In a movie that stars Shashi Kapoor, Shabana Azmi, Kulbhushan Kharbanda, Naseeruddin Shah, and Deepti Naval, isn't it something that it's a much less accomplished film actor who steals the show? Everyone in Junoon is excellent, but it was Jennifer Kendal that impressed me most. Previously I'd only seen her in a tiny role in Ghare-Baire. (I have some James Ivory to catch up on, but I kinda burned out on Merchant Ivory in college back when we all wanted to be Lucy Honeychurch, you know? It's good, but I'm not sure I'm ready to dive back in.) She was best known around here as an unfugged costume designer (Fakira, Kabhi Kabhie) and T(rue) F(or) R(eal) S(ignificant) O(ther) of ascendant FPMBF Shashi Kapoor.* From the little I have read about her (and I haven't yet gotten my hands on the Kapoor dynasty biography - somehow the Illinois university library system doesn't have it, leading me to wonder where exactly my tax dollars are going), she has a professional and personal life enviable not only to anyone interested in international theater but also, of course, to us dreamy-eyed firangi filmi fans.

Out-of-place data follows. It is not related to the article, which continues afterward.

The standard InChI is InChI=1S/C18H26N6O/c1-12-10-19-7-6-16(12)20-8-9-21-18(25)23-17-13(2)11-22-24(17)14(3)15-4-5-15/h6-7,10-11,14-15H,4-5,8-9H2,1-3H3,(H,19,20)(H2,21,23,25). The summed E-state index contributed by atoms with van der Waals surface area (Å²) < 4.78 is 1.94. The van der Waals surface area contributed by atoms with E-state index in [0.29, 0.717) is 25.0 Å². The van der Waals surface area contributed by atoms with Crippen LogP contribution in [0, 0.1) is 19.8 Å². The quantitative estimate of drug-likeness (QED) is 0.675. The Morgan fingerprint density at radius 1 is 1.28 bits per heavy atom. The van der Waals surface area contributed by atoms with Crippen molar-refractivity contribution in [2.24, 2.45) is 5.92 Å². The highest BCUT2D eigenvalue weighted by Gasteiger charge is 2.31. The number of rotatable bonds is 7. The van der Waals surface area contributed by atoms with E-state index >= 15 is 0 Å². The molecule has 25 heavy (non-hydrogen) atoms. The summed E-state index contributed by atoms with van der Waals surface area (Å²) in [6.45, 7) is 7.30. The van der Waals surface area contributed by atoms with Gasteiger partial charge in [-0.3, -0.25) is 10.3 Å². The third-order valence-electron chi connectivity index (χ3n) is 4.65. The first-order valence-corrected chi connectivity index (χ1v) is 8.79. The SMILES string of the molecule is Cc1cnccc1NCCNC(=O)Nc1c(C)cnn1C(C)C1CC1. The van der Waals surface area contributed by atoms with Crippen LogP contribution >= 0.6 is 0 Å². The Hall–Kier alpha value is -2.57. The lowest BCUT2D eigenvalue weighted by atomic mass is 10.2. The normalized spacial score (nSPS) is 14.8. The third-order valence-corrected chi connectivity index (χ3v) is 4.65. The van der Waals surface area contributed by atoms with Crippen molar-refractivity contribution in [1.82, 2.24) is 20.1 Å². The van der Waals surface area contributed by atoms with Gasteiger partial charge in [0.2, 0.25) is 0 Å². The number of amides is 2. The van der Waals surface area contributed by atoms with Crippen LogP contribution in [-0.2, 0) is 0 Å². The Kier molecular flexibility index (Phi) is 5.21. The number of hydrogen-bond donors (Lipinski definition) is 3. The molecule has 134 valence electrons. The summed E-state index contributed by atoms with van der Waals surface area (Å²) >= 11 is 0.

All of that can be put aside. Now when I think of her, I'll think of her smart, strong performance as Miriam Labadoor, a widow of the British Raj who must protect her shattered daughter, Ruth, and elderly mother as they hide out during the revolutions of 1857. They are given shelter by a noble, Javed Khan (Shashi), who is desperate for closer proximity to Ruth. His feelings for her (I hesitate to say "love" because we see little evidence of actual affection or fondness - "lust" is probably more accurate) are the obsession referred to by the title of the film. (Any thoughts on what other obsessions/madnesses the title includes?) Though left with nothing, Miriam manages to navigate safely through a system that is at best stacked against her and at worst out for her blood. Miriam's Anglo-Indian (mostly Anglo, from what I understood) family is vulnerable both as political enemies of the revolutionaries (led by Naseeruddin Shah) and personal enemies of the household that they cannot safely leave. Javed's walls may keep them relatively safe from violence, but Javed's wife Firdaus (played with sympathetic petulance by Shabana Azmi) makes it clear that these foreigners and a potential second wife, especially Ruth, are very unwelcome. Javed is vile, showing true affection only for his pigeons, and seems conflicted about his new role in the society of his house and community, a rebel who is afraid to fight and an egotist who flares up at any questioning of his decisions. Miriam ably stands up to fiery, unstable Javed, giving him enough hope of getting Ruth that he maintains the Labadoors in his house. She is weak but firm, and he is powerful but unsteady. Her best lines come in frank, controlled exchanges with an unhinged and confused Shashi, and I wonder what performing scenes like that opposite your real-life partner must be like. I don't think a viewer who was unaware of their relationship off-screen would ever guess that these two were a couple.